Yesterday, a lone gunman killed three unsuspecting people, including a veteran police officer, at a Colorado Planned Parenthood.
Two weeks ago, Paris was the site of a series of terror attacks that killed 129 civilians.
On Thursday, Chicago PD released a video of the shooting death 17-year old Laquan McDonald by Officer Jason Van Dyke, which led to protests along Chicago's "Magnificent Mile" on Black Friday.
Violence, it seems, is the universal solution for addressing personal grievances (real or imagined), economic or social oppression, political differences, religious divisions, marital discord, and racial animosities.
One would have hoped that 15 years into the new millennium, we might have evolved to be more tolerant of differences (diversity) and less wedded to our prejudices and hatreds.
We are all guilty of adding to the violence pot. We all have reasons to hate. We all harbor anger toward some "Others."
In our personal lives, we find it hard to forgive, much less forget.
The bombers, the shooters, and the terrorists just take their anger to extremes.
I don't have a big solution, but I think breaking the chain of violence begins with each of us scaling back hateful rhetoric, revenge talk (even jokingly), and racial stereotyping.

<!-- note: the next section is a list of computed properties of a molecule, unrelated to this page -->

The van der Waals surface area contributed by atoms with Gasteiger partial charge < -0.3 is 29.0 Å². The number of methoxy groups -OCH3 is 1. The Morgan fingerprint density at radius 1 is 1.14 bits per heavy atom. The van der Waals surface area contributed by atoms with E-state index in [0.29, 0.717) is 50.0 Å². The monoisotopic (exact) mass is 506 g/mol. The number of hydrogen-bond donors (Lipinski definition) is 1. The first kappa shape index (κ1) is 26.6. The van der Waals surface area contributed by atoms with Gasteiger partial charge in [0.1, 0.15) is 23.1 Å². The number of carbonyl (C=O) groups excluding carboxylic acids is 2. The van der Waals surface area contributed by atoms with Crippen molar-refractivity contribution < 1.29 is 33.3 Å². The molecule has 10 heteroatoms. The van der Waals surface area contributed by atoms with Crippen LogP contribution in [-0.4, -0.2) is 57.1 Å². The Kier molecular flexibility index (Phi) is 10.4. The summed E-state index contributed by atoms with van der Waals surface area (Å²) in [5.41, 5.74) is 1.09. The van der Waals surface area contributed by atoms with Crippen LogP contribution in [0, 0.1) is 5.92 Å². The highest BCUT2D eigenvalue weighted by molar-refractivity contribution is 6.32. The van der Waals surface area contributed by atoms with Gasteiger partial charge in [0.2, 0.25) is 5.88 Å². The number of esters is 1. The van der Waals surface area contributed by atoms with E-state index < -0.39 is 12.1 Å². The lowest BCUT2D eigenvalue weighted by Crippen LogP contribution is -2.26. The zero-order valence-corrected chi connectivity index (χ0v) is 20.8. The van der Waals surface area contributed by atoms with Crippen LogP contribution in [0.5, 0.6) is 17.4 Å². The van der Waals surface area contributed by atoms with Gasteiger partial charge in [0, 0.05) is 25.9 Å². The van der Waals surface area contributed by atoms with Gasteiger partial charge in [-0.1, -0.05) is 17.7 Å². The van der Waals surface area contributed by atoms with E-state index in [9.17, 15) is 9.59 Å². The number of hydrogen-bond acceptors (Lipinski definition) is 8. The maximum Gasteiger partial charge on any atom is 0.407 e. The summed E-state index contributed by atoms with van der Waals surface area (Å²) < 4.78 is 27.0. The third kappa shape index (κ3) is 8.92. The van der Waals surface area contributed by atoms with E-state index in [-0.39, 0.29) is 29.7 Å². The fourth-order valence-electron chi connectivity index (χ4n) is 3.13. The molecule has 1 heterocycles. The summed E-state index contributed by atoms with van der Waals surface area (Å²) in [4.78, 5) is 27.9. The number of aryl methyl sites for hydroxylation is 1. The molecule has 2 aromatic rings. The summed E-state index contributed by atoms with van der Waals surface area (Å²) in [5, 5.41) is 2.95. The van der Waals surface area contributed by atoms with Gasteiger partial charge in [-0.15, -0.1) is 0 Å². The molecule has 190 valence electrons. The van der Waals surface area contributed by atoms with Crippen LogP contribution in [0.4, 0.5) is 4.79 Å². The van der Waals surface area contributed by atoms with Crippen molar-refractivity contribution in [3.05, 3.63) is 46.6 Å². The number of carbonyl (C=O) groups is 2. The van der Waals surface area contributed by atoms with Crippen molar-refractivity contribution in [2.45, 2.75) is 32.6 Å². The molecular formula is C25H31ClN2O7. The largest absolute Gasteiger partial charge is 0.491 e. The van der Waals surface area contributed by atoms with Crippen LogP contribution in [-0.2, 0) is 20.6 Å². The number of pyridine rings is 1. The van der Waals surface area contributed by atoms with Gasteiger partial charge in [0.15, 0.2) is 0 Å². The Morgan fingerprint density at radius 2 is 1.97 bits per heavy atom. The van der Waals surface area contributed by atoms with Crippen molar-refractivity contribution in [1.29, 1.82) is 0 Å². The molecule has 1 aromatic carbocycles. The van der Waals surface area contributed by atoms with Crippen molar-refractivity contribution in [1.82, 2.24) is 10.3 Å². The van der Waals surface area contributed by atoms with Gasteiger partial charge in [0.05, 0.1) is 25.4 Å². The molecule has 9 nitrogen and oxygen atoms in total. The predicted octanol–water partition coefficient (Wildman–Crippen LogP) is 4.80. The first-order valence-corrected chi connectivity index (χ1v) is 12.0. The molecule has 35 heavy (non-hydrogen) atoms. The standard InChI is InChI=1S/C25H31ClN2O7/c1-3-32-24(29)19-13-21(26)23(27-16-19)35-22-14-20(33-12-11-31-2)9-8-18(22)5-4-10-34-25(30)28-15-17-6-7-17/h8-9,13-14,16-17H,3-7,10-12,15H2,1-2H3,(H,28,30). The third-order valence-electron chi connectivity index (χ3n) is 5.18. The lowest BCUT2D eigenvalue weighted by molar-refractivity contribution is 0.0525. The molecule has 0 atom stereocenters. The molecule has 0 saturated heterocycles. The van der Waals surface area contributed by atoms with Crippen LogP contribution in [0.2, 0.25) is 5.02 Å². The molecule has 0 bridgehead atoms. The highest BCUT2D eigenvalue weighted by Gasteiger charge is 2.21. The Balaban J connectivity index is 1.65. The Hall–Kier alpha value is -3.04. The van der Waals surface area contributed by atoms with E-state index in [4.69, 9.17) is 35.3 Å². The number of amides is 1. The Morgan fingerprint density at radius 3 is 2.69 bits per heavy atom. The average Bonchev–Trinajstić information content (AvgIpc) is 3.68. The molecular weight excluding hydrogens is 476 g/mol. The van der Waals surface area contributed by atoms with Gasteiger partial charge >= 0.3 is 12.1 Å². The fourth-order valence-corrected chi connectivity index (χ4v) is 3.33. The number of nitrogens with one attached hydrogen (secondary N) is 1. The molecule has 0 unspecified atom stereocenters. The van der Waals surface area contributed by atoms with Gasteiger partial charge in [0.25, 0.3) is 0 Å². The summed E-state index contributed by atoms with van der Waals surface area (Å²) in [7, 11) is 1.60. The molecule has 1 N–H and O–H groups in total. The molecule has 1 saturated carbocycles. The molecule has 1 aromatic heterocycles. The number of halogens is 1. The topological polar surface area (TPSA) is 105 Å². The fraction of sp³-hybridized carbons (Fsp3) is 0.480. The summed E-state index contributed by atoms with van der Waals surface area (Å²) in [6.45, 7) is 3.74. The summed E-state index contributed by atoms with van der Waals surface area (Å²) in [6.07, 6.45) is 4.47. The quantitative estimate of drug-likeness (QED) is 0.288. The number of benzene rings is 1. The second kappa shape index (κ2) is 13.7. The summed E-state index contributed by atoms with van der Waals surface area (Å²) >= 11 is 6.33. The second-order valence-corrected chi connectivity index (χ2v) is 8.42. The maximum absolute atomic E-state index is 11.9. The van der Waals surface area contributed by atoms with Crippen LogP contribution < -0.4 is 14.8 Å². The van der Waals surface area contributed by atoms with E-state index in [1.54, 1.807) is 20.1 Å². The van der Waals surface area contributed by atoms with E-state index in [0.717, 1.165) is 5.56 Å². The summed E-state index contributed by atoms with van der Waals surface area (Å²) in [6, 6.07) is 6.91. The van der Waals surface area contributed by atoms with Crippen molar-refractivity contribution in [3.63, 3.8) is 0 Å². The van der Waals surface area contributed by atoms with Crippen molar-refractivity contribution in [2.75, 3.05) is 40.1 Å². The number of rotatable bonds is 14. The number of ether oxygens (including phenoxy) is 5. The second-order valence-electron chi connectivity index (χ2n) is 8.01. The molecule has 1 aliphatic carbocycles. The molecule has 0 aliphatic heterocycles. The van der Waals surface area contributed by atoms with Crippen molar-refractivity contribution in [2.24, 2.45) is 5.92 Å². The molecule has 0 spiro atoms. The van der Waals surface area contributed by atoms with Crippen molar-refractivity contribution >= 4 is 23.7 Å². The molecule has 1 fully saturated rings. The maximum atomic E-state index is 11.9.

Probably, yet the alternative is to live in a world where we are more and more afraid of going to the movies, dropping our kids off at school, worshiping in church, or enjoying a music concert.
The option: continuing along the path of violence until we destroy ourselves and our planet?
Saturday, November 14, 2015
I remember the first time that I realized that the world could be violent and unpredictable.
After 9-11, I was stripped of the illusion that our government could protect us from enemy attacks on our soil.
The Boston Marathon bombing cemented that idea.
Yesterday, we learned just how ugly the world can be. Over one hundred young Parisians killed for no good reason--at least those that most civilized people can comprehend.
What is the intended message of the Bataclan concert massacre? I really do not understand how killing random citizens advances the cause of ISIS or Al Qaeda or "lone wolf" terrorists.
What I do know is that although most of us go about our daily, fairly routine lives, others with evil intent have left us expecting the worst.
It could be your city or mine--Las Vegas. We might go the the Smith Center or to see a Cirque du Soleil show and end up dead.
A frightful reality, but one that people around the world share.